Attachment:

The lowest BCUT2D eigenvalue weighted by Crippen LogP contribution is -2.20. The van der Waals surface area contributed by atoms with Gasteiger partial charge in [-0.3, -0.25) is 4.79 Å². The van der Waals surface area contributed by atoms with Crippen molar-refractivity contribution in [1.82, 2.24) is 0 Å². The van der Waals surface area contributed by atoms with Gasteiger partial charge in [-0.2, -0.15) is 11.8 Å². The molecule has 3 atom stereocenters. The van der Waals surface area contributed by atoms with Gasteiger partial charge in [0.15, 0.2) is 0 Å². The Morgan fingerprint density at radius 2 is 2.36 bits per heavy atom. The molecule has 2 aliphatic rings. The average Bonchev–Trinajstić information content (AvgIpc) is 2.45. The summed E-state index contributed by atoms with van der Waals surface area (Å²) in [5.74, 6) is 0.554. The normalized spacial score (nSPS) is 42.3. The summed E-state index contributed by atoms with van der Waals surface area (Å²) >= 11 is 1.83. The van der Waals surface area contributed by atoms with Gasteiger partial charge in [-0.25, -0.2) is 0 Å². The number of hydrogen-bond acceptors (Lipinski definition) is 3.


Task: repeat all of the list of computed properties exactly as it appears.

The lowest BCUT2D eigenvalue weighted by Crippen LogP contribution is -2.20. The van der Waals surface area contributed by atoms with Gasteiger partial charge in [-0.3, -0.25) is 4.79 Å². The van der Waals surface area contributed by atoms with Crippen molar-refractivity contribution in [1.82, 2.24) is 0 Å². The van der Waals surface area contributed by atoms with Gasteiger partial charge in [-0.2, -0.15) is 11.8 Å². The molecule has 3 atom stereocenters. The van der Waals surface area contributed by atoms with Gasteiger partial charge in [0.15, 0.2) is 0 Å². The Morgan fingerprint density at radius 2 is 2.36 bits per heavy atom. The molecule has 2 aliphatic rings. The average Bonchev–Trinajstić information content (AvgIpc) is 2.45. The summed E-state index contributed by atoms with van der Waals surface area (Å²) in [5.74, 6) is 0.554. The normalized spacial score (nSPS) is 42.3. The summed E-state index contributed by atoms with van der Waals surface area (Å²) >= 11 is 1.83. The van der Waals surface area contributed by atoms with Gasteiger partial charge in [-0.25, -0.2) is 0 Å². The number of hydrogen-bond acceptors (Lipinski definition) is 3.